With less than two weeks to go before Karnataka votes, the ruling Bharatiya Janata Party (BJP) today officially launched its election campaign with rallies by its national and state leaders across the state.
Senior BJP leader Sushma Swaraj held a rally in Bangalore, where she attacked opposition parties. She said the Congress had failed to stop corruption and terrorism and done little to make women more secure, and asked if Karnataka's voters wanted the same kind of government in the state.
BJP general secretary Ananth Kumar targeted Congress chief Sonia Gandhi for reading her speeches, saying: "Sushma Swaraj is a leader, not a reader."
Karnataka votes on May 5 and the BJP, rocked by scams and dissidence in its five-year rule, has a tough journey ahead.
There were doubts over the last five years whether its government in Karnataka would last its full term. The government survived - barely - but despite brave words from BJP leaders, getting enough seats to form a government again will be tough.
Among the BJP's election promises is providing rice at one rupee a kilogram to families below the poverty line. In the last elections, the party had offered rice at two rupees a kilogram but did not quite live up to the promise.
This isn't the only way the BJP failed to meet expectations. At the start of its innings, the party boosted its slender majority with 'Operation Lotus', wooing legislators from the opposition Congress and Janata Dal (Secular) - a move that was widely criticised.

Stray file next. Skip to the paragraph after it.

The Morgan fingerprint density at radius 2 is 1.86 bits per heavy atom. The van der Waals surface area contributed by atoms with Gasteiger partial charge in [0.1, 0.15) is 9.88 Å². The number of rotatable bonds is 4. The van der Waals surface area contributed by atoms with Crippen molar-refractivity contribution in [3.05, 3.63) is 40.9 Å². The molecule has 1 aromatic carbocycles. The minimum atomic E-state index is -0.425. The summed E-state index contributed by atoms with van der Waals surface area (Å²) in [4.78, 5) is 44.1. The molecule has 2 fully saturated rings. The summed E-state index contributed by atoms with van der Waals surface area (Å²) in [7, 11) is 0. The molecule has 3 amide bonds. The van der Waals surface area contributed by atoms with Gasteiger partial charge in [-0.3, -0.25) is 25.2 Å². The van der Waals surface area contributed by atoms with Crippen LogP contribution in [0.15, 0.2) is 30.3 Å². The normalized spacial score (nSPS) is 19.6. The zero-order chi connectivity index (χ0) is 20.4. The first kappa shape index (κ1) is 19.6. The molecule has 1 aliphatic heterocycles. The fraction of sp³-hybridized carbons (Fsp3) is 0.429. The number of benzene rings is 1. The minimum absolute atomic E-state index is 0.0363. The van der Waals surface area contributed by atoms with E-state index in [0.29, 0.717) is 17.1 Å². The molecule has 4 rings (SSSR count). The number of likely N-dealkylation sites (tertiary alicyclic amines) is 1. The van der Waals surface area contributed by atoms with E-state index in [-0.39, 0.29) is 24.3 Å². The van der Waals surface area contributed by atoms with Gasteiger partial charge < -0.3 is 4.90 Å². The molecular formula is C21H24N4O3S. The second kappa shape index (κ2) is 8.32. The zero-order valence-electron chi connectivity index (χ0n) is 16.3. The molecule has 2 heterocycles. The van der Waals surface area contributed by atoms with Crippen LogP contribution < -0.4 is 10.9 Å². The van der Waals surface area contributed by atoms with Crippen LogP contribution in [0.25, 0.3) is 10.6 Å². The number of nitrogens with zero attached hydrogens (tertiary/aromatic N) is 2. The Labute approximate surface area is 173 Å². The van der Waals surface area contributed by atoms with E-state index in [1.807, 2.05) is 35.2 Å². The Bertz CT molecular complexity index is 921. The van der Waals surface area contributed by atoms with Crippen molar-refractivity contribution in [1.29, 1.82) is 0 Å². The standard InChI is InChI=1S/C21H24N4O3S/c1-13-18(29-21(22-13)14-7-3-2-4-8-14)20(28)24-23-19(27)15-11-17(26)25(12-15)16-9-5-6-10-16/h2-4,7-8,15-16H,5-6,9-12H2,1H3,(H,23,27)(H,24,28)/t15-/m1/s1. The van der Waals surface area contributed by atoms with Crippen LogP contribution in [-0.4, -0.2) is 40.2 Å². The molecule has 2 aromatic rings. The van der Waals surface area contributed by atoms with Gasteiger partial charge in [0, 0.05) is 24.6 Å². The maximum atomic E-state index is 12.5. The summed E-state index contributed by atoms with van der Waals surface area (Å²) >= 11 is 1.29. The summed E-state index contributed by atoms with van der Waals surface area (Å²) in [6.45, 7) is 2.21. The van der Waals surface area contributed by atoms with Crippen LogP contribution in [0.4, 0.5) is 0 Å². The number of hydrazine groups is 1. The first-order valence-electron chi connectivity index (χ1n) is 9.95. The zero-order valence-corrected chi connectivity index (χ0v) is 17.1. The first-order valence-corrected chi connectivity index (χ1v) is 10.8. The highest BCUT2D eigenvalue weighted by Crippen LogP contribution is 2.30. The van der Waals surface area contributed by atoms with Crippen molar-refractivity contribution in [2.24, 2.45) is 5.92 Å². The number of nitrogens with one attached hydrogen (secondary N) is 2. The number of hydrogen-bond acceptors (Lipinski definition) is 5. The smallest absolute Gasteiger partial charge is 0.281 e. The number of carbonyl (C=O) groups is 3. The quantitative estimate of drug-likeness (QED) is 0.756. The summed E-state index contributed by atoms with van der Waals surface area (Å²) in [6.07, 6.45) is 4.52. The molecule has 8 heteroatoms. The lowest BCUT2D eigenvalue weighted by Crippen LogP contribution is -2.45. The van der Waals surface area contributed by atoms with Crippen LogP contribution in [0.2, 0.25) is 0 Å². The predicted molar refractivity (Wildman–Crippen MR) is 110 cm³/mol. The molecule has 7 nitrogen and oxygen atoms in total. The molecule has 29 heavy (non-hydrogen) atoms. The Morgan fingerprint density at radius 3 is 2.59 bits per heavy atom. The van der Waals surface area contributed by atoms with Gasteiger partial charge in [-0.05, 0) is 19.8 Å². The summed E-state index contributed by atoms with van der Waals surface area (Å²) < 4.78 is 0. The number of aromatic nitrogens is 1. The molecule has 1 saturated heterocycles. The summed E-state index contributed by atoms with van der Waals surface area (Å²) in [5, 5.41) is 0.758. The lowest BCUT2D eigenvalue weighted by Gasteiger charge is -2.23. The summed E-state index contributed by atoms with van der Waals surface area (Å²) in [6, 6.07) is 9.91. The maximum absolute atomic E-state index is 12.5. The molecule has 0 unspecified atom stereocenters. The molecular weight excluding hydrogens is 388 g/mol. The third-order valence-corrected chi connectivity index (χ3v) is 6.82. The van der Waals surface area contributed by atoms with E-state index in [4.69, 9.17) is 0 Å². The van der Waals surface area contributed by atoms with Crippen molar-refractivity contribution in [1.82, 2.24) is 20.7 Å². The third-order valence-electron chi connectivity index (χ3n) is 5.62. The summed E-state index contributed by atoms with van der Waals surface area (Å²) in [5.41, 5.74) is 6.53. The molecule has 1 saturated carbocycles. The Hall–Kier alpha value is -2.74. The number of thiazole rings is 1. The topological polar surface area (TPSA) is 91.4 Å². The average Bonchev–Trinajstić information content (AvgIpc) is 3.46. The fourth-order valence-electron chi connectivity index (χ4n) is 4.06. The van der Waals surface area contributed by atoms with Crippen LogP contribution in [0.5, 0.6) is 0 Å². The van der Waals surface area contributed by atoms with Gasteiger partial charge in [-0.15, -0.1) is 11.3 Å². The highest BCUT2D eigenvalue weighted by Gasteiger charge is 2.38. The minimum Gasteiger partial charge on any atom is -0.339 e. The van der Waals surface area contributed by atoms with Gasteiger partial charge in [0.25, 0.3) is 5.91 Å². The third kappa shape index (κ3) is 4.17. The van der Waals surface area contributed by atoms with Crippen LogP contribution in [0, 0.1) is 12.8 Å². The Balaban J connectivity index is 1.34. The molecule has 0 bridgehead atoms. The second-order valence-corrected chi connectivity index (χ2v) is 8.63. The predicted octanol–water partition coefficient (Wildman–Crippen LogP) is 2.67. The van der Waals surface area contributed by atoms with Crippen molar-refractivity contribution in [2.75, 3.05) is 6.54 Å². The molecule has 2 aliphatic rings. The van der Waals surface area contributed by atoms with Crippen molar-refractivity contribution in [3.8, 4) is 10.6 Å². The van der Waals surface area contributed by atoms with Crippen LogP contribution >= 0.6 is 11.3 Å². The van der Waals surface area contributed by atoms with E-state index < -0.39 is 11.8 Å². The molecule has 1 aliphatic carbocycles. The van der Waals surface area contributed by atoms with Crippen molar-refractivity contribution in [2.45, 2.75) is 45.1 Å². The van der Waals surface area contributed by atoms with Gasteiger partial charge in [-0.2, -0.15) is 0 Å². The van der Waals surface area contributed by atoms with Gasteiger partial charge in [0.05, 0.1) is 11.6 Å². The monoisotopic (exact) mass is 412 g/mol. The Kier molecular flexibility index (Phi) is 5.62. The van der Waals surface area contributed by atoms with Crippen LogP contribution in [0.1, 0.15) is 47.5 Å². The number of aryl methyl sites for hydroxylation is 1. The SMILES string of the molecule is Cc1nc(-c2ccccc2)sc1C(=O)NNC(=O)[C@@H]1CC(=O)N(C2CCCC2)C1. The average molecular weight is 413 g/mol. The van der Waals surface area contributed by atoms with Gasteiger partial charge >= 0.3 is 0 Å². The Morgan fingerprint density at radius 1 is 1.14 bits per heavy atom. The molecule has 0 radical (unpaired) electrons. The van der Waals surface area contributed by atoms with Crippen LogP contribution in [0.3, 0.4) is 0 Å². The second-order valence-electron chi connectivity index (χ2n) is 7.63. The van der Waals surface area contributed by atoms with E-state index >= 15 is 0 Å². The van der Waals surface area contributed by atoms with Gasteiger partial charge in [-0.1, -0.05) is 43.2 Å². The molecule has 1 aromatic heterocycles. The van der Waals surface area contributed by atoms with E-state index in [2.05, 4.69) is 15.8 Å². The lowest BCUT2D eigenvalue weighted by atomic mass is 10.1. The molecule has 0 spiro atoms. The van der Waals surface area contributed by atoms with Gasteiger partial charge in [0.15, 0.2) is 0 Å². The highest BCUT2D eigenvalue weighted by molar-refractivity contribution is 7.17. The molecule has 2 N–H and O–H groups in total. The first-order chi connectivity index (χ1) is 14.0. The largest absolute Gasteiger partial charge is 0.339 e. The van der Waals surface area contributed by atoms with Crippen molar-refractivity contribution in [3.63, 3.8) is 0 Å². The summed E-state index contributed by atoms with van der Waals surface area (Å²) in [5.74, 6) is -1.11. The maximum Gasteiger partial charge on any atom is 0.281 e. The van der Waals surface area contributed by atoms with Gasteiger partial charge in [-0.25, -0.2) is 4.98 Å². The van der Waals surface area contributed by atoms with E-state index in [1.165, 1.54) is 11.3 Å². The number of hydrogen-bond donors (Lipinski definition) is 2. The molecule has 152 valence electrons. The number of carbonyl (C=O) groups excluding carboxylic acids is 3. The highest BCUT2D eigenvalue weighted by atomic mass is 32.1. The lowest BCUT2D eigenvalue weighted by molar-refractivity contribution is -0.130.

There was more embarrassment as chief minister BS Yeddyurappa and several ministers were accused in mining, land and other scams. Mr Yeddyurappa was forced to step down, but the damage to the party's image was done.
S Prakash, BJP's spokesperson in Karnataka, insists the party unit has been cleansed since then. "The BJP will be focussing on its achievements and future plans. We have already released our manifesto, where we have assured rice for one rupee a kilogram and laptops and tablets for PUC students. I am sure our development agenda will take us to Vidhana Soudha again," he said.
The BJP faced dissidence over the years, and most recently from a rebellious Mr Yeddyurappa who quit the party. In fact, its biggest political challenge seemed to come from its own ranks.
While Mr Yeddyurappa's newly formed Karnataka Janata Party could eat into the BJP's Lingayat vote bank, the Congress is encouraged by its impressive performance in the recent urban body elections.
The BJP hopes that a campaign by Gujarat Chief Minister Narendra Modi later this month could brighten prospects. But it can in no way take for granted that it will hold on to the first south India state where it came to power.